Champagne / Muscadet ~s / Dry Vouvray / White Burgundy and any Chardonnay / German Moselle
Gravettes d'Arcachon à la Bordelaise
Graves Blanc / Dry White Bordeaux / Dry Jurançon ...

2008 Domaine de la Pépière Muscadet Sèvre-et-Maine ~ (France, $14) Lively minerality and citrus flavors.
2008 Tablas Creek Vineyard Antithesis Chardonnay (California, $35) Rich with bold aromas of pears and creamy vanilla (pictured) ...

Domaine les Dames de Hautecour Chasselas ~ Blanc NV
Not very full at all, but a delicate wine. Did very good with my tuna tonight. I loved the tasting at the vinyard... Read More ...

Croci Colli Piacentini Monterosso Val d'Arda ~, Emilia-Romagna, Italy
Colli Piacentini Monterosso Val d'Arda
4,507Ft ...

LEES are the sediments - dead yeast cells, grape pulp, seeds and pigment - that drop to the bottom of a vessel during and after a wine's fermentation. ~ is a French phrase with refers to extended contact of wine with the lees, which imparts additional flavor (described in wine jargon as leesy).

Note: bacterial contamination of lees can produce putrid odours and tastes reminiscent of decomposition. Prevention involves vigilant monitoring and stirring of wines "~".

Muscadet that have been aged ~ can have very subtle "yeasty" aromas. The acidity keeps the wines light and refreshing. Some examples can have a slight "saltiness" about them. Muscadet has been described by at least one wine critic as the "perfect oyster wine".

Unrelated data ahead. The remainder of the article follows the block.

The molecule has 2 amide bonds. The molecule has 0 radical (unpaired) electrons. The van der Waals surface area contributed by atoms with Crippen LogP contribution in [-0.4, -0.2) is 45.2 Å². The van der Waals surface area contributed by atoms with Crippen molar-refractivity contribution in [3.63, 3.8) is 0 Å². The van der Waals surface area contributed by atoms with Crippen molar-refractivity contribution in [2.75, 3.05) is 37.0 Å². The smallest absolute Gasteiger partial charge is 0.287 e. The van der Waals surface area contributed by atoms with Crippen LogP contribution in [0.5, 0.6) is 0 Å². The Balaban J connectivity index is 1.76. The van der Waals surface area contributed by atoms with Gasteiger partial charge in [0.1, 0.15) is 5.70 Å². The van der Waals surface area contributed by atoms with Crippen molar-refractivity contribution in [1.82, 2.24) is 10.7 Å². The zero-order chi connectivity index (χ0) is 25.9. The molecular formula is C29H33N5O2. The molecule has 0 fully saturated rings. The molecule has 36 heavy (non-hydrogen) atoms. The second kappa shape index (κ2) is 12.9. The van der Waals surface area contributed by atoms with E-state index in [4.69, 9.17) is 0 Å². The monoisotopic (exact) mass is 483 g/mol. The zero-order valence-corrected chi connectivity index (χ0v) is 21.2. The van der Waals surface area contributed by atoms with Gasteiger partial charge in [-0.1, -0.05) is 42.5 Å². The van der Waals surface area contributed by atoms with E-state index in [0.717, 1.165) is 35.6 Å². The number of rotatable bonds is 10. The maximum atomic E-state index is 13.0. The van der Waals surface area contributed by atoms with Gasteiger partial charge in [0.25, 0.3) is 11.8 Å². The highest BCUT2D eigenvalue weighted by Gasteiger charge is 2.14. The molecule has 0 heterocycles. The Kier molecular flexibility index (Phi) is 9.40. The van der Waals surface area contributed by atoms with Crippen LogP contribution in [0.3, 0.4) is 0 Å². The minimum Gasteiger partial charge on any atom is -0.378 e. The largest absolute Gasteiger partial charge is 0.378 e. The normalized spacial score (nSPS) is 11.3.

The solids left behind after FERMENTATION is complete: dead YEAST cells and grape matter. White wines matured in contact with the lees (in French, ~) can develop creamy, nutty flavours.
See FINISH ...

One of StaVin's innovative and ecologically responsible products, the Insert is comprised of two stave sections on either side of the bunghole. # 316 stainless steel rings secure the staves to the barrel wall. The Insert leaves the bottom of the barrel open to accommodate a ~s program.

Refers to residual yeast and other particles that precipitate, or are carried by the action of "fining", to the bottom of the fermentation vessel. US winemakers use the term "mud". Imparts distinctive flavours to the wine depending on type. Derived from French term "lies" as in "~s".

While this may sound unappetizing, wine kept on its lees (~), may acquire extra body and flavor. Classic examples are Chardonnay and Muscadet.
A liter is a metric unit of capacity. At 20°C (68°F) it holds 1,000 cubic centimeters (33.814 fluid ounces.) ...

cask (or more typically an underground cuve or tank) in the spring following the vintage, having spent the winter on its lees. This produces more flavourful wines that, whilst retaining a brisk character have fuller and more obvious fruit. These wines are labelled Muscadet de Sèvre et Maine ~ ...

See also: See also: What is the meaning of Wine, White, Grape, Yeast, Fermentation?